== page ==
On many words, Dictionary.com features a section called “Examples From The Web” to put the word in the context of a sentence.
Here’s what they put for the word “occupation”.
That’s right. Not once, but twice, they use the “Israeli Occupation” as a defining example of the word “occupation” in its top 3 examples.
Let’s take a look at the rest of the definition.
1. a person’s usual or principal work or business, especially as a means of earning a living; vocation: Her occupation was dentistry.
2. any activity in which a person is engaged.
3. possession, settlement, or use of land or property.
4. the act of occupying
, possessing, or settling.
5. the state of being occupied
, taken over, or settled.
6. the state of being busy: His constant occupation with his writing has cut severely into his social life.
7. the seizure and control of an area by military forces, especially foreign territory.
8. the term of control of a territory by foreign military forces: Danish resistance during the German occupation.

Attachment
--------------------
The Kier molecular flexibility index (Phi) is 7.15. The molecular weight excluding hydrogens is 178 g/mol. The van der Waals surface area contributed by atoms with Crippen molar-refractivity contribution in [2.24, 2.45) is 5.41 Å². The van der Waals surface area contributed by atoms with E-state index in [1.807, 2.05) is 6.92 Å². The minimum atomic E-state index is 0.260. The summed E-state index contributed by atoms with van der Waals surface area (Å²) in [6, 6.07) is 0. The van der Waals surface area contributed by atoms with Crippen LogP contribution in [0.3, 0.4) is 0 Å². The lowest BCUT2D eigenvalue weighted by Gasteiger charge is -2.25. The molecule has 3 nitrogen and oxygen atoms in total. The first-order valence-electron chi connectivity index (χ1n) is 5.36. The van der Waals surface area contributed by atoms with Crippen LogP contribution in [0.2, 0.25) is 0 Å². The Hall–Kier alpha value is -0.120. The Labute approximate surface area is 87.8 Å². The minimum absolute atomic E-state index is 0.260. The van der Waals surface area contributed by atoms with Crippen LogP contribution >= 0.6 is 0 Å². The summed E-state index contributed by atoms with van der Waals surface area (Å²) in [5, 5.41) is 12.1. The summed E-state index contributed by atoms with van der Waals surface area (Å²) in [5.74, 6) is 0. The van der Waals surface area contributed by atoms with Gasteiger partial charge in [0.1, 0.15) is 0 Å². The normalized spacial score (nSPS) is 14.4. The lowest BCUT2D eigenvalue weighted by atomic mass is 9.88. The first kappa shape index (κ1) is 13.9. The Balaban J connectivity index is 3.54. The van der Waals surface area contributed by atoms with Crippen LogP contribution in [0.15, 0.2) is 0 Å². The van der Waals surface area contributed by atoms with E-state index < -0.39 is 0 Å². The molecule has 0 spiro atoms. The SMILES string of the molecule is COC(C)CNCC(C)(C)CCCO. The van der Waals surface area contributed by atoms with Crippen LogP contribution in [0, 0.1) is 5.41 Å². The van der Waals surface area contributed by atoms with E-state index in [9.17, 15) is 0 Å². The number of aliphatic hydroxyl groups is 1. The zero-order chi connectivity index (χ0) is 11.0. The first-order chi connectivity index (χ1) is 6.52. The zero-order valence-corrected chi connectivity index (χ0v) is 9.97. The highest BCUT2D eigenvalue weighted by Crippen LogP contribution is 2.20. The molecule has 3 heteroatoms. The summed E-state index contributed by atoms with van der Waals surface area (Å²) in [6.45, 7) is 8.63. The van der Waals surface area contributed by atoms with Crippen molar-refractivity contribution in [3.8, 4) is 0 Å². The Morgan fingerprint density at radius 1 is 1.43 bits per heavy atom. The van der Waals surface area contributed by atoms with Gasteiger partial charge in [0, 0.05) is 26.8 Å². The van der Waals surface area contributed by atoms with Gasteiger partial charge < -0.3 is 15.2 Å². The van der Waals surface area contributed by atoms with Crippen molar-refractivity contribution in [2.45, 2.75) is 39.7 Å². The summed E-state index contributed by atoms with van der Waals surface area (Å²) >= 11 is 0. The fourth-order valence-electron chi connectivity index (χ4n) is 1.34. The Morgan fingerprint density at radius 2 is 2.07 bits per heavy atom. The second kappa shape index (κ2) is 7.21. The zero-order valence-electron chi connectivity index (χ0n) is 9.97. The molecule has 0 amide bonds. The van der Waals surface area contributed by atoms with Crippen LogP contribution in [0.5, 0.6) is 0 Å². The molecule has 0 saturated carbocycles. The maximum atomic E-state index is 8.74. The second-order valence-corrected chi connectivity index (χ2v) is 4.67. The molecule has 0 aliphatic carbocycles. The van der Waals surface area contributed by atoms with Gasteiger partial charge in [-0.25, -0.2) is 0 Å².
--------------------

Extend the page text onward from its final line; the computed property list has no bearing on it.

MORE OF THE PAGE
9. tenure or the holding of an office or official function: during his occupation of the vice presidency.
10. the act of going into and taking control of a public or private space, asa park or building, especially as an act of protest: The students’ week-long occupation of the dean’s office brought about a change in the university’s curfew policy.
11. the state or condition of living or working in a given place: The landlord will not allow occupation of any of his apartments by families with children or pets.
It has thoroughly been debunked
that Israel cannot be “occupying” anything since no other sovereign nation held the disputed territory. But whatever your views on the subject, it is inappropriate for a service operating as a dictionary to use the Israeli conflict in this way.
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